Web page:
U3A Oliva

Astronomy Group

Group Leader: James I

Deputy Group Leader:

Email: astronomy@u3aoliva.org

When: Thursday 4:00-5:00 on the 2nd and 4th weeks of the month

Where: C.P.C. (Centro De Participación Ciudadana Pinet), c/ Eras de Juan, Oliva – map here.

Numbers Max: 10 + tutor

If you would like more details or to be to be an active participant in the group, please contact the leader via the email above.

Current Information:

Welcome to the new U3A 2021-22 year!

The first two sessions of the Astronomy group will be on Thursday 11 and 25 October at the C.P.C.

If you are interested in joining the group, please email the Group Leader, James.

For information on astronomy, please see below.

About Our Group

Astronomy is the study of celestial objects (such as stars, planets, comets, and galaxies) and phenomena that originate outside the Earth’s atmosphere.

We will start with the basics – even just using our eyes to identify the planets and basic constellations, before moving on to the deeper stuff.

No equipment is necessary, a pair of binoculars will allow you to see new many interesting objects!

SOME FAMOUS ASTRONOMICAL QUOTES:

‘That’s one small step for (a) man one giant leap for mankind.  Neil Armstrong

‘Been there, done that’.  B. Aldrin.

Some interesting information~

In the early evening it is possible to locate the elusive planet Mercury which is currently positioned far below the brilliant planet Venus in the WSW.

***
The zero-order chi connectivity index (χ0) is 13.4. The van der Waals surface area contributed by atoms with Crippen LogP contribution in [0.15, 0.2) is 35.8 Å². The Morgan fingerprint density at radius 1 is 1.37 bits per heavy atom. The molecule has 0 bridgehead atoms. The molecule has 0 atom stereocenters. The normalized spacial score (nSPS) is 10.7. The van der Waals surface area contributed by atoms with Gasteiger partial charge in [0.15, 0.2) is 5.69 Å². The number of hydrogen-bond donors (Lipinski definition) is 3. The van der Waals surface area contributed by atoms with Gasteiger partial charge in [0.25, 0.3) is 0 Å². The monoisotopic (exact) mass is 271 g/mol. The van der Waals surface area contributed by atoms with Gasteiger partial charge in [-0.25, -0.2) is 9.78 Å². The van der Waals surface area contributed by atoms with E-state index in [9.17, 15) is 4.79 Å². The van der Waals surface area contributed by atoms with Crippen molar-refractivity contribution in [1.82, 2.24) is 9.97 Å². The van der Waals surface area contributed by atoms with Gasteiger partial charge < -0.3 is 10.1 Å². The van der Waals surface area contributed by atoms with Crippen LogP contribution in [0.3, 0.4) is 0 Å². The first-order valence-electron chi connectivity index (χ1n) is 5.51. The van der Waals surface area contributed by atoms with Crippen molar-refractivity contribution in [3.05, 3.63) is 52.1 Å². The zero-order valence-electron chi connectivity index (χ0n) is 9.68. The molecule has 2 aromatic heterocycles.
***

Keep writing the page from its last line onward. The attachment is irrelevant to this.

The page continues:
The later evening sky is now dominated by the bright winter constellations of Orion, Canis Major, and Taurus. These constellations are home to many interesting stars and star clusters, which are visible to the users of binoculars. The constellation Orion represents a Hunter and it is possible to view the Orion Nebula below the 3 “Belt stars”. The bright orange coloured star which marks Orion’s right shoulder is in the news as it may explode soon! The constellation Taurus is home to star clusters The Hyades and the Pleiades are interesting to view using binoculars. The constellation Canis Major, “The Greater Dog” is home to Sirius, brightest star in the evening sky. The stars of “Orion’s Belt” point directly to it and as it rises it flashes and twinkles many colours. Sirius is a nearby star just 8.6 light years distant and it has an unseen “white dwarf” companion which was worshipped by the Dogon Tribe!